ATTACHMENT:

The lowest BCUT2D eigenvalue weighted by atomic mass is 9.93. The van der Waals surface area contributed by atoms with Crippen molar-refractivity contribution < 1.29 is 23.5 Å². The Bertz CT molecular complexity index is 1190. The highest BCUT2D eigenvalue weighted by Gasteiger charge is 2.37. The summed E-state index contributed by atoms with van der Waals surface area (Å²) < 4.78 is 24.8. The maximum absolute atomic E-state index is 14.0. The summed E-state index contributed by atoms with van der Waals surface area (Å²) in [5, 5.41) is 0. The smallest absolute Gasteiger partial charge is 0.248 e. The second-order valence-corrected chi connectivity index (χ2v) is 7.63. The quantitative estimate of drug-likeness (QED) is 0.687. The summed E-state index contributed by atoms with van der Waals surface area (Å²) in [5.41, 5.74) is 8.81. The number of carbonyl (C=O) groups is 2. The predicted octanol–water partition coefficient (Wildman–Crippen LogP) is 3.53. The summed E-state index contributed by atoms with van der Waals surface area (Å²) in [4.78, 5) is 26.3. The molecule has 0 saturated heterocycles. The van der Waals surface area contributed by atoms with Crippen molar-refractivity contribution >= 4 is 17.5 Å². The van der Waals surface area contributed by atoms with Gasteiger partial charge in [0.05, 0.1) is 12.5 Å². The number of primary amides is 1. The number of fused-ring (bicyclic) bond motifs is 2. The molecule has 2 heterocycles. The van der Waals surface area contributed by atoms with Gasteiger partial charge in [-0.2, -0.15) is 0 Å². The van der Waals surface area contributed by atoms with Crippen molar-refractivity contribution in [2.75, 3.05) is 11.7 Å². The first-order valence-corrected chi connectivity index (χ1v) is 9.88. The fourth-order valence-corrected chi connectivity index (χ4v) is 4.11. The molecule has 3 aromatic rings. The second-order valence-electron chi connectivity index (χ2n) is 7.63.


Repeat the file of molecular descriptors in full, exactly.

The lowest BCUT2D eigenvalue weighted by atomic mass is 9.93. The van der Waals surface area contributed by atoms with Crippen molar-refractivity contribution < 1.29 is 23.5 Å². The Bertz CT molecular complexity index is 1190. The highest BCUT2D eigenvalue weighted by Gasteiger charge is 2.37. The summed E-state index contributed by atoms with van der Waals surface area (Å²) < 4.78 is 24.8. The maximum absolute atomic E-state index is 14.0. The summed E-state index contributed by atoms with van der Waals surface area (Å²) in [5, 5.41) is 0. The smallest absolute Gasteiger partial charge is 0.248 e. The second-order valence-corrected chi connectivity index (χ2v) is 7.63. The quantitative estimate of drug-likeness (QED) is 0.687. The summed E-state index contributed by atoms with van der Waals surface area (Å²) in [5.41, 5.74) is 8.81. The number of carbonyl (C=O) groups is 2. The predicted octanol–water partition coefficient (Wildman–Crippen LogP) is 3.53. The summed E-state index contributed by atoms with van der Waals surface area (Å²) in [4.78, 5) is 26.3. The molecule has 0 saturated heterocycles. The van der Waals surface area contributed by atoms with Crippen molar-refractivity contribution >= 4 is 17.5 Å². The van der Waals surface area contributed by atoms with Gasteiger partial charge in [0.05, 0.1) is 12.5 Å². The number of primary amides is 1. The number of fused-ring (bicyclic) bond motifs is 2. The molecule has 2 heterocycles. The van der Waals surface area contributed by atoms with Gasteiger partial charge in [-0.2, -0.15) is 0 Å². The van der Waals surface area contributed by atoms with Crippen molar-refractivity contribution in [2.75, 3.05) is 11.7 Å². The first-order valence-corrected chi connectivity index (χ1v) is 9.88. The fourth-order valence-corrected chi connectivity index (χ4v) is 4.11. The molecule has 3 aromatic rings. The second-order valence-electron chi connectivity index (χ2n) is 7.63.